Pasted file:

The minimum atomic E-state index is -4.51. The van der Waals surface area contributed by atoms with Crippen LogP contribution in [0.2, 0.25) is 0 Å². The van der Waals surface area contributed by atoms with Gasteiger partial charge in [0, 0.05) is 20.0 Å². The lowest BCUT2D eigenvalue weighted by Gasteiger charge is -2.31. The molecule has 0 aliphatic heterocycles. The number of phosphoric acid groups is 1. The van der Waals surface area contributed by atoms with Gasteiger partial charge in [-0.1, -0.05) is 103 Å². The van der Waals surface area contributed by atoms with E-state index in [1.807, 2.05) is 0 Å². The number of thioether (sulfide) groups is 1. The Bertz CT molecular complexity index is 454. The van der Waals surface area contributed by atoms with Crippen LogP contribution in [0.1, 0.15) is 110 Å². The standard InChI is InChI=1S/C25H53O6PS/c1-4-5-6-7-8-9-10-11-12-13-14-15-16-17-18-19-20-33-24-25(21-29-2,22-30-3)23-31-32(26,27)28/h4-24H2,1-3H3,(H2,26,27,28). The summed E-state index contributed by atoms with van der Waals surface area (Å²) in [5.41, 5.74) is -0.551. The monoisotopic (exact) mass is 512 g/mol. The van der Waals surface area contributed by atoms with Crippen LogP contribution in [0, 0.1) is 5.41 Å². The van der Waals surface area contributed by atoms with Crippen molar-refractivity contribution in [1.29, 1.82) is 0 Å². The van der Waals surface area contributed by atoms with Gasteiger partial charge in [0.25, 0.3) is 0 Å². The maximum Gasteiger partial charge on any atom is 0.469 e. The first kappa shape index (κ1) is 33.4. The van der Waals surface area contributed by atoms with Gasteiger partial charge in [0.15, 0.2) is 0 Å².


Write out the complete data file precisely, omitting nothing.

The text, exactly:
The minimum atomic E-state index is -4.51. The van der Waals surface area contributed by atoms with Crippen LogP contribution in [0.2, 0.25) is 0 Å². The van der Waals surface area contributed by atoms with Gasteiger partial charge in [0, 0.05) is 20.0 Å². The lowest BCUT2D eigenvalue weighted by Gasteiger charge is -2.31. The molecule has 0 aliphatic heterocycles. The number of phosphoric acid groups is 1. The van der Waals surface area contributed by atoms with Gasteiger partial charge in [-0.1, -0.05) is 103 Å². The van der Waals surface area contributed by atoms with E-state index in [1.807, 2.05) is 0 Å². The number of thioether (sulfide) groups is 1. The Bertz CT molecular complexity index is 454. The van der Waals surface area contributed by atoms with Crippen LogP contribution in [0.1, 0.15) is 110 Å². The standard InChI is InChI=1S/C25H53O6PS/c1-4-5-6-7-8-9-10-11-12-13-14-15-16-17-18-19-20-33-24-25(21-29-2,22-30-3)23-31-32(26,27)28/h4-24H2,1-3H3,(H2,26,27,28). The summed E-state index contributed by atoms with van der Waals surface area (Å²) in [5.41, 5.74) is -0.551. The monoisotopic (exact) mass is 512 g/mol. The van der Waals surface area contributed by atoms with Crippen LogP contribution in [0, 0.1) is 5.41 Å². The van der Waals surface area contributed by atoms with Crippen molar-refractivity contribution in [1.29, 1.82) is 0 Å². The van der Waals surface area contributed by atoms with Gasteiger partial charge in [0.25, 0.3) is 0 Å². The maximum Gasteiger partial charge on any atom is 0.469 e. The first kappa shape index (κ1) is 33.4. The van der Waals surface area contributed by atoms with Gasteiger partial charge in [0.15, 0.2) is 0 Å².